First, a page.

Kaleidoscope cities

7 Apr 2022

This week: The culturally rich (and delicious) roots of your favourite small businesses.


One thing that is objectively great about living in the year 2022? The diversity of cultural influences you can find in any given metropolitan city. We live in a time when you can find unbeatable sushi in Medellin, delectable Jamaican patties in Brooklyn, and the Peruvian ceviche of your dreams in Lisbon.

• Today, nearly 10% of UK residents are of a different nationality, according to parliament’s migration statistics. In the US, that number is closer to 14%, with immigrants hailing from just about every country in the world, the Pew Research Center reports. As immigration has trended upward over the last 25 years, small businesses from cuisine to clothing have been enjoying a renewed era of cultural exchange. Who is overrepresented among these entrepreneurs? You guessed it: immigrants. A Forbes report found that over half of the UK’s fastest growing businesses have a foreign-born founder in 2019, despite accounting for a minority of the UK population. The economic impact can be felt from Downing Street to the high street.

• Some of the buzziest businesses that have launched with Appear Here since our start have been friends from far-flung places. Case in point: Hermanos, the Colombian coffee roasting company run by brothers Victor and Santiago Gamboa, who draw on native Colombian roasting practices to redesign the coffee-drinker/producer relationship. Last December, the Gamboa brothers partnered with the Colombian embassy in the UK to showcase Colombian culture at their shops with documentary programming and a damn good cup of coffee.

• Another field trip for your tastebuds: Ong Ong Buns in Bethnal Green. The artisanal Chinese bakery and dim sum cafe was originally launched by a husband and wife team, Aaron and Icy Mo, who hail from China and Malaysia respectively. Aaron’s mother, Yuk Ying, later joined the team, bringing her expertise in baking classic Hong Kong style buns to the London shop. Ong Ong aims to be the first Asian bakery in London markets outside of Chinatown, using locally sourced ingredients to bring the Chinese style Hokkaido buns to a broader market. “I always bought baked goods in Chinatown growing up with my family, as a treat for myself, and it’s the kind of grab-and-go baked goods that Britain seems to love,” Aaron Mo told Eater London. Ong Ong Buns continues to grow; they just opened their second shop in Covent Garden.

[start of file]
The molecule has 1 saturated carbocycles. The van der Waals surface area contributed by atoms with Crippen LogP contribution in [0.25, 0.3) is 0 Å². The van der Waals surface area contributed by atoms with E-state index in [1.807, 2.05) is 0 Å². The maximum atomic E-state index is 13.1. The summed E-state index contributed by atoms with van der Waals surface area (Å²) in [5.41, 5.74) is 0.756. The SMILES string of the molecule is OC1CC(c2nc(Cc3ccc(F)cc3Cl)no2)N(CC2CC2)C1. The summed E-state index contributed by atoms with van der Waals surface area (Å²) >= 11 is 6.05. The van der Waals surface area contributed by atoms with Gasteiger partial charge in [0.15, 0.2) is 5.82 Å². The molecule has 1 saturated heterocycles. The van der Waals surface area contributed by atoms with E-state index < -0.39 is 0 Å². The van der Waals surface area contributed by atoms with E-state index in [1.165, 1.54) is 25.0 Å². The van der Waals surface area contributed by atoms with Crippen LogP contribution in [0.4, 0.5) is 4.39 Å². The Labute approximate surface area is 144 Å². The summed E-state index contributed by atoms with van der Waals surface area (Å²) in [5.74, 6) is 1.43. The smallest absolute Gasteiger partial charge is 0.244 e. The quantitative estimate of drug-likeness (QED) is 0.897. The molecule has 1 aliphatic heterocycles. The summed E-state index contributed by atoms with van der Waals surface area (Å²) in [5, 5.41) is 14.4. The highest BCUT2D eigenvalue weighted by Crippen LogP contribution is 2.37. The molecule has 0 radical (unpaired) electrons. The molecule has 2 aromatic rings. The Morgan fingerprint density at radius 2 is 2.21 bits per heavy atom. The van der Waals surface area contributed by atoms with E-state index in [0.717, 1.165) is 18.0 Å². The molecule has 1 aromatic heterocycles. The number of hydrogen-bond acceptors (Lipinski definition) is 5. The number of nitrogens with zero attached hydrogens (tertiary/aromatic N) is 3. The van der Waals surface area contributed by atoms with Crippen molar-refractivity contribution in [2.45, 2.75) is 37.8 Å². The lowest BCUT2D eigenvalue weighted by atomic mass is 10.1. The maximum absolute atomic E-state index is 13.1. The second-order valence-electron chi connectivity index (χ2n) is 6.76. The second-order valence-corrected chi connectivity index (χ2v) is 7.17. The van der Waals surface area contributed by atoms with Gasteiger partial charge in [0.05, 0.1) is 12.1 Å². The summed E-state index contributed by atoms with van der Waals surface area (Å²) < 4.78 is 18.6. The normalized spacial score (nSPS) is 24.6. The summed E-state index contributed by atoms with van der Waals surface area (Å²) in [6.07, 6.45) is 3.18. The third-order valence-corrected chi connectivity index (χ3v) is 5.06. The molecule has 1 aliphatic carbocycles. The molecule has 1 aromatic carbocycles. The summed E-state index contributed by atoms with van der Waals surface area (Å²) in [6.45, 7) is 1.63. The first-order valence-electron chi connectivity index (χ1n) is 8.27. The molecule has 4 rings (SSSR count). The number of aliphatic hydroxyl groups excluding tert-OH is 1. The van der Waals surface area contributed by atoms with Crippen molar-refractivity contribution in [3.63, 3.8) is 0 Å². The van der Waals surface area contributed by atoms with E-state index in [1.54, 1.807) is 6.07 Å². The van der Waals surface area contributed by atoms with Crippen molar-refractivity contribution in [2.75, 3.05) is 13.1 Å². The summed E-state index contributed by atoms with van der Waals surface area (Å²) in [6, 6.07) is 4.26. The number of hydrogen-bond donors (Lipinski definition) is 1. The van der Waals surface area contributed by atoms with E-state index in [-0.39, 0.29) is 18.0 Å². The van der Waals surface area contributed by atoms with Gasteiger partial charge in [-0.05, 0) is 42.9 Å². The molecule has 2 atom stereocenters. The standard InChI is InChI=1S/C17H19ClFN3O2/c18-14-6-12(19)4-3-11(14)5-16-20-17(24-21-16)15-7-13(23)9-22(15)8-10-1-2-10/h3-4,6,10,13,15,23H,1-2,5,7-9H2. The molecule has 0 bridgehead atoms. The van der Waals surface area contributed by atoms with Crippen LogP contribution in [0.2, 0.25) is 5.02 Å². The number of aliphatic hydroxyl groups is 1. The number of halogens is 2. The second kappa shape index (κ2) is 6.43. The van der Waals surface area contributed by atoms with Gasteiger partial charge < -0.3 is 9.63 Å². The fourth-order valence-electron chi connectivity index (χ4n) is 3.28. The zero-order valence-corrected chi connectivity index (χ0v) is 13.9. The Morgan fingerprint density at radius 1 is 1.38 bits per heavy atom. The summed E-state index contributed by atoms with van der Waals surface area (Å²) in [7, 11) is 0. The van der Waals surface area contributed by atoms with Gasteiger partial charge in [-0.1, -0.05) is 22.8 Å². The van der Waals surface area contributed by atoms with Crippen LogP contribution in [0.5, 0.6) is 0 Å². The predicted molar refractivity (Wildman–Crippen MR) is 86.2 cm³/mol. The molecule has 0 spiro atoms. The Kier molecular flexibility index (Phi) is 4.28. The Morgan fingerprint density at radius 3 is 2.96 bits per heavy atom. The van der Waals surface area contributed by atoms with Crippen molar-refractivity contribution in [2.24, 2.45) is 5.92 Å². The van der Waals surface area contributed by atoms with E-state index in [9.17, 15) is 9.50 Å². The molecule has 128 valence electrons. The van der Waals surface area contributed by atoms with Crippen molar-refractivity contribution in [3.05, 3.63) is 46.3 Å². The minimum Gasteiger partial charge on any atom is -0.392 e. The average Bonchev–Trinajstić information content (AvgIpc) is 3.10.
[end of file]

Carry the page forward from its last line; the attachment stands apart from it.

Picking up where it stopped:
There are many things to lament about modern life — but being able to enjoy some heavenly dim sum dumplings and a crisp cup of Colombian coffee no further than a bus ride apart?

That’s a contemporary convenience we’ll never take for granted.


It must be said: if you love immigrant cuisine or culture, you better show some love to the people behind making that culture, too. Ever since the evil twins of Trumpism and Brexit arrived and ruined the party for everyone (to say nothing of Marine Le Pen), the need for neighbourly conduct is not just a nice-to-have, it’s non-negotiable.

• The pandemic basically brought immigration to a standstill in 2020, Al Jazeera found, but the number of refugees forced to flee their homes rose to record highs during 2021, according to the UN. Conflicts in Darfur, Syria, Afghanistan, and more recently Ukraine, have pushed thousands of people from their home countries in search of safety and hope for a better future. Meanwhile, businesses in the UK and US have been reeling from labour shortages worsened by a drop in immigration. Since 2020, the US has lost nearly 2 million immigrants, where employers are dealing with an endless headache when it comes to hiring talent. “This dramatic drop in foreign labor-supply growth is likely a contributor to the current job shortages and could slow down employment recovery,” writes economics professor Giovanni Peri for Market Watch. In the UK, the food industry is buckling under pressure.

• Ethnically concentrated micro-economies are shaping the future of the British high street, found Suzanne Hall, an associate professor of sociology at London School of Economics. In a 2014 study of the value of diverse high streets in the UK, Hall explains, “These streets exhibit economic and cultural vibrancy despite being located within areas with high indices of deprivation.” But urban planners and politicians have been slow to understand why that matters… to which the Mayor of London, Sadiq Khan, said, let me help you with that, and commissioned a group of academics to lead the Super-Diverse Streets research project on how ethnically-diverse migrants and high streets interact.

• Perhaps more than ever before, multiculturalism is mainstream. There is no better example of this than 2020’s Space for Ideas winner, menswear designer Nicholas Daley, who opened a shop with Appear Here in the heart of Soho on Greek Street this year. Daley draws inspiration from his Scottish-Jamaican background to reimagine what British heritage looks like in his designs. “British identity and multiculturalism, it’s something which I constantly explore, and hopefully within this space it shows you all those references and different nuances,” Daley explained at his shop’s launch in February. “There’s this idea of ancestry and lineage which I’m really interested in within my work.”

Put simply, we’re made better by diverse perspectives and cross-cultural exchange. And lucky for us, the small biz community is more culturally varied and vibrant than most.

So this week, we’re taking a page from the iconic Fred Rogers’ playbook and asking, “Won’t you be my neighbor?”

Words by Nicola Pardy, a freelance writer and producer living in New York.